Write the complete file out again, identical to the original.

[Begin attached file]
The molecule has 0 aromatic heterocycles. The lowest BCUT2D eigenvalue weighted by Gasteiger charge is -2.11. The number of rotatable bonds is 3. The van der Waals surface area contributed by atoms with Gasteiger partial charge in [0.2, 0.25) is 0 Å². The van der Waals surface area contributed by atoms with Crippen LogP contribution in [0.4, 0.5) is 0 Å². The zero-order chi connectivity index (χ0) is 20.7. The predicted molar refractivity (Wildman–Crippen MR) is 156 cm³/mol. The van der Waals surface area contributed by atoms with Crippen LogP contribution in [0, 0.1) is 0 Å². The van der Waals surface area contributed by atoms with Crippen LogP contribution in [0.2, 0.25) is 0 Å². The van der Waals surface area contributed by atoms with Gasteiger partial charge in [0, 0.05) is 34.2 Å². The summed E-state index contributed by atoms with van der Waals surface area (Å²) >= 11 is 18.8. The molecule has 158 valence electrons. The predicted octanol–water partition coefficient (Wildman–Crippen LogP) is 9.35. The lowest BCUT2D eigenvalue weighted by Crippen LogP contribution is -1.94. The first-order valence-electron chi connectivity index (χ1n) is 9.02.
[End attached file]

The molecule has 0 aromatic heterocycles. The lowest BCUT2D eigenvalue weighted by Gasteiger charge is -2.11. The number of rotatable bonds is 3. The van der Waals surface area contributed by atoms with Gasteiger partial charge in [0.2, 0.25) is 0 Å². The van der Waals surface area contributed by atoms with Crippen LogP contribution in [0.4, 0.5) is 0 Å². The zero-order chi connectivity index (χ0) is 20.7. The predicted molar refractivity (Wildman–Crippen MR) is 156 cm³/mol. The van der Waals surface area contributed by atoms with Crippen LogP contribution in [0, 0.1) is 0 Å². The van der Waals surface area contributed by atoms with Crippen LogP contribution in [0.2, 0.25) is 0 Å². The van der Waals surface area contributed by atoms with Gasteiger partial charge in [0, 0.05) is 34.2 Å². The summed E-state index contributed by atoms with van der Waals surface area (Å²) >= 11 is 18.8. The molecule has 158 valence electrons. The predicted octanol–water partition coefficient (Wildman–Crippen LogP) is 9.35. The lowest BCUT2D eigenvalue weighted by Crippen LogP contribution is -1.94. The first-order valence-electron chi connectivity index (χ1n) is 9.02.